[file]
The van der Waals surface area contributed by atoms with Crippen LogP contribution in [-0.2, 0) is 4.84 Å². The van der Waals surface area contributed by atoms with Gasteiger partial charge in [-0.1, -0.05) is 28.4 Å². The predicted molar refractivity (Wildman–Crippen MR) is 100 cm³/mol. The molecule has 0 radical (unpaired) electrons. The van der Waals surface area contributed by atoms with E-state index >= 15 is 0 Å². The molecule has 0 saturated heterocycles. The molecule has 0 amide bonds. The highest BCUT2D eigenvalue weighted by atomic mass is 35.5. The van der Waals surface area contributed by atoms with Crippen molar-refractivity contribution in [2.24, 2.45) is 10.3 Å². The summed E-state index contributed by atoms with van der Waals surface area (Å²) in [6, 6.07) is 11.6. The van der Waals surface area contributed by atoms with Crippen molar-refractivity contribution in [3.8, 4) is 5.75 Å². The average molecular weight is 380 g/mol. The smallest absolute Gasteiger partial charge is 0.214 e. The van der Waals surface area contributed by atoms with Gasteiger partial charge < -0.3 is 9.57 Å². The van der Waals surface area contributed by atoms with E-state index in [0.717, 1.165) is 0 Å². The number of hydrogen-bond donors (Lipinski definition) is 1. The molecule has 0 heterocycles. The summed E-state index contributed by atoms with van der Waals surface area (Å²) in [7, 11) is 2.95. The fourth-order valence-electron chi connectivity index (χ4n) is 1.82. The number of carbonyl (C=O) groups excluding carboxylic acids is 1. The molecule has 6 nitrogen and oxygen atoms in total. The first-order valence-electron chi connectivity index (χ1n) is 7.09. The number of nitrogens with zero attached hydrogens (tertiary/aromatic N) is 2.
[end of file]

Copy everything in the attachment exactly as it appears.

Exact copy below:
The van der Waals surface area contributed by atoms with Crippen LogP contribution in [-0.2, 0) is 4.84 Å². The van der Waals surface area contributed by atoms with Gasteiger partial charge in [-0.1, -0.05) is 28.4 Å². The predicted molar refractivity (Wildman–Crippen MR) is 100 cm³/mol. The molecule has 0 radical (unpaired) electrons. The van der Waals surface area contributed by atoms with E-state index >= 15 is 0 Å². The molecule has 0 saturated heterocycles. The molecule has 0 amide bonds. The highest BCUT2D eigenvalue weighted by atomic mass is 35.5. The van der Waals surface area contributed by atoms with Crippen molar-refractivity contribution in [2.24, 2.45) is 10.3 Å². The summed E-state index contributed by atoms with van der Waals surface area (Å²) in [6, 6.07) is 11.6. The van der Waals surface area contributed by atoms with Crippen molar-refractivity contribution in [3.8, 4) is 5.75 Å². The average molecular weight is 380 g/mol. The smallest absolute Gasteiger partial charge is 0.214 e. The van der Waals surface area contributed by atoms with Gasteiger partial charge < -0.3 is 9.57 Å². The van der Waals surface area contributed by atoms with E-state index in [0.717, 1.165) is 0 Å². The number of hydrogen-bond donors (Lipinski definition) is 1. The molecule has 0 heterocycles. The summed E-state index contributed by atoms with van der Waals surface area (Å²) in [7, 11) is 2.95. The fourth-order valence-electron chi connectivity index (χ4n) is 1.82. The number of carbonyl (C=O) groups excluding carboxylic acids is 1. The molecule has 6 nitrogen and oxygen atoms in total. The first-order valence-electron chi connectivity index (χ1n) is 7.09. The number of nitrogens with zero attached hydrogens (tertiary/aromatic N) is 2.